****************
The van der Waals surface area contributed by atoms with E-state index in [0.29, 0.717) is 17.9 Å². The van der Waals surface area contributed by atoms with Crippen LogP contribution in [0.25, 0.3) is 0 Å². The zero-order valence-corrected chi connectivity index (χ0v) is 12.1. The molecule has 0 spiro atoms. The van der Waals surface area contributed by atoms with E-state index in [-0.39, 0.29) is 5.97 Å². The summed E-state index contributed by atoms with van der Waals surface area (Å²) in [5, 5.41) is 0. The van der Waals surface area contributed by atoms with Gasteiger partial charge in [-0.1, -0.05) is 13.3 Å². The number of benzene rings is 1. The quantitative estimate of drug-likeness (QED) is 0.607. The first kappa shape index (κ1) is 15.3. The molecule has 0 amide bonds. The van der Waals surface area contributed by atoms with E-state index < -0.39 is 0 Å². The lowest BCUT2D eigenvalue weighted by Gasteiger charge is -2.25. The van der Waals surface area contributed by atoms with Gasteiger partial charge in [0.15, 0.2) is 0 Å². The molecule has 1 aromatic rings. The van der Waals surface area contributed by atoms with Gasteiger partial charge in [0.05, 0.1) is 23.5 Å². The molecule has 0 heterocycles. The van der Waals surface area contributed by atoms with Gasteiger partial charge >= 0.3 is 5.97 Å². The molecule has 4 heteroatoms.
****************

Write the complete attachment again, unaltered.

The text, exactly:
The van der Waals surface area contributed by atoms with E-state index in [0.29, 0.717) is 17.9 Å². The van der Waals surface area contributed by atoms with Crippen LogP contribution in [0.25, 0.3) is 0 Å². The zero-order valence-corrected chi connectivity index (χ0v) is 12.1. The molecule has 0 spiro atoms. The van der Waals surface area contributed by atoms with E-state index in [-0.39, 0.29) is 5.97 Å². The summed E-state index contributed by atoms with van der Waals surface area (Å²) in [5, 5.41) is 0. The van der Waals surface area contributed by atoms with Gasteiger partial charge in [-0.1, -0.05) is 13.3 Å². The number of benzene rings is 1. The quantitative estimate of drug-likeness (QED) is 0.607. The first kappa shape index (κ1) is 15.3. The molecule has 0 amide bonds. The van der Waals surface area contributed by atoms with E-state index < -0.39 is 0 Å². The lowest BCUT2D eigenvalue weighted by Gasteiger charge is -2.25. The van der Waals surface area contributed by atoms with Gasteiger partial charge in [0.15, 0.2) is 0 Å². The molecule has 1 aromatic rings. The van der Waals surface area contributed by atoms with Gasteiger partial charge in [0.05, 0.1) is 23.5 Å². The molecule has 0 heterocycles. The van der Waals surface area contributed by atoms with Gasteiger partial charge >= 0.3 is 5.97 Å². The molecule has 4 heteroatoms.